“Therefore, we are ambassadors for Christ, God making his appeal through us. We implore you on behalf of Christ, be reconciled to God” (2 Corinthians 5:20).
SPEAKING AS ONE OF THE APOSTLES, PAUL SAID, “WE ARE AMBASSADORS FOR CHRIST.” This is a statement worth contemplating.
An ambassador is an authoritative spokesman for a government. When he speaks for the government that is behind him, his words carry the full weight of the government itself. In this way, the apostles were Christ’s ambassadors, commissioned to speak with His full authority as the foundation of the church was being laid (Ephesians 2:20). If you had heard an apostle present the gospel, there would have been no need to worry whether he got it exactly right. When the apostles spoke, it was as if Christ Himself were speaking, and they had the credentials to prove their ambassadorship: the “signs of a true apostle” (2 Corinthians 12:12).
So where does that leave us today? The apostles are dead, and Christ never said anything about a chain of apostolic succession. In the most important sense, however, we still have the apostles — we have their teaching in the New Testament. And that teaching is what everything must be measured against (Galatians 1:8,9).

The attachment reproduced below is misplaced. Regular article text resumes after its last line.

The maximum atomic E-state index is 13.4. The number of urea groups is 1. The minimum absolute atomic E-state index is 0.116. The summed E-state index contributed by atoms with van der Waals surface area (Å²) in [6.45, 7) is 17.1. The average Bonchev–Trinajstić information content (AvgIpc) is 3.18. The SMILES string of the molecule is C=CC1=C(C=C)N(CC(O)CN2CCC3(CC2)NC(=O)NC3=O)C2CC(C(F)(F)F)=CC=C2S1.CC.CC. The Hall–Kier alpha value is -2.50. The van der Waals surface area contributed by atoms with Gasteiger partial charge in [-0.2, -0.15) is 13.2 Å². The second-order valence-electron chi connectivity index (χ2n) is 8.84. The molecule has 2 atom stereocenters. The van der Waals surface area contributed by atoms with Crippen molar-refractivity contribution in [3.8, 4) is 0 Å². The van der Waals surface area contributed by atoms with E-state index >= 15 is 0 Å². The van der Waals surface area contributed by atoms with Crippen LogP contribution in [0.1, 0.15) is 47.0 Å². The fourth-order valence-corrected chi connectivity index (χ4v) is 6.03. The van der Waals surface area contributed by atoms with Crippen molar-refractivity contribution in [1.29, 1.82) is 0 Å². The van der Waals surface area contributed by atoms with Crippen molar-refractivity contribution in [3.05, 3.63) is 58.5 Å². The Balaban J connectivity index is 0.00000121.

But, someone says, aren’t all Christians ambassadors for Christ? Perhaps we could say so in a very general sense (just as we could say that every American is an “ambassador” of the United States when he travels, expected to represent his country well). But in an age when people tend to think there is nothing to the gospel except each person’s individual opinion, we need to keep the emphasis on the authoritative statement of the gospel by those who were, in the truest sense, the ambassadors of Christ.
Today, we would not be able to know anything definitive about salvation from sin if Christ had not made arrangements for there to be an authoritative deposit of the gospel in the writings of the apostles. So if someone tries to teach you and he says he’s an “ambassador” of Christ, be sure to test the conclusions his study has led him to against the teaching of Christ’s emissaries, the apostles. But if you are satisfied that what you have heard is, in fact, the gospel, then by all means obey it. Accept God’s offer. Do not turn it down!
“The gospel is not so much a demand as it is an offer, an offer of new life to man by the grace of God” (E. Stanley Jones).